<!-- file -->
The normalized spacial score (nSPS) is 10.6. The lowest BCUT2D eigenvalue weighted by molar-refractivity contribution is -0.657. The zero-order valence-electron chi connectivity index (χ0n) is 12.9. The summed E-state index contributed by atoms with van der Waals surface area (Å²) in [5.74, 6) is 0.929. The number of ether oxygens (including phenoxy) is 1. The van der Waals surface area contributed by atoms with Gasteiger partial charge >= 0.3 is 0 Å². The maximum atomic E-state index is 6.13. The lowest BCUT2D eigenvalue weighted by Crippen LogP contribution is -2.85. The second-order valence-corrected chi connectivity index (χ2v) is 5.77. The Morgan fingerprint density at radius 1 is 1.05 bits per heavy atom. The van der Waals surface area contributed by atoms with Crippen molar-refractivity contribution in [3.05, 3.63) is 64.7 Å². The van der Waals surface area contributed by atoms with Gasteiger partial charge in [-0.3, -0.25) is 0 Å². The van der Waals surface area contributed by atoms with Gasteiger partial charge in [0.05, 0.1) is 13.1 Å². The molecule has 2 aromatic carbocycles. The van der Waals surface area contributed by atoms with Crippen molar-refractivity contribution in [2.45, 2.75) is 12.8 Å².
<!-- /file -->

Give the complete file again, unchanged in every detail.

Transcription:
The normalized spacial score (nSPS) is 10.6. The lowest BCUT2D eigenvalue weighted by molar-refractivity contribution is -0.657. The zero-order valence-electron chi connectivity index (χ0n) is 12.9. The summed E-state index contributed by atoms with van der Waals surface area (Å²) in [5.74, 6) is 0.929. The number of ether oxygens (including phenoxy) is 1. The van der Waals surface area contributed by atoms with Gasteiger partial charge >= 0.3 is 0 Å². The maximum atomic E-state index is 6.13. The lowest BCUT2D eigenvalue weighted by Crippen LogP contribution is -2.85. The second-order valence-corrected chi connectivity index (χ2v) is 5.77. The Morgan fingerprint density at radius 1 is 1.05 bits per heavy atom. The van der Waals surface area contributed by atoms with Crippen molar-refractivity contribution in [3.05, 3.63) is 64.7 Å². The van der Waals surface area contributed by atoms with Gasteiger partial charge in [-0.3, -0.25) is 0 Å². The van der Waals surface area contributed by atoms with Gasteiger partial charge in [0.05, 0.1) is 13.1 Å². The molecule has 2 aromatic carbocycles. The van der Waals surface area contributed by atoms with Crippen molar-refractivity contribution in [2.45, 2.75) is 12.8 Å².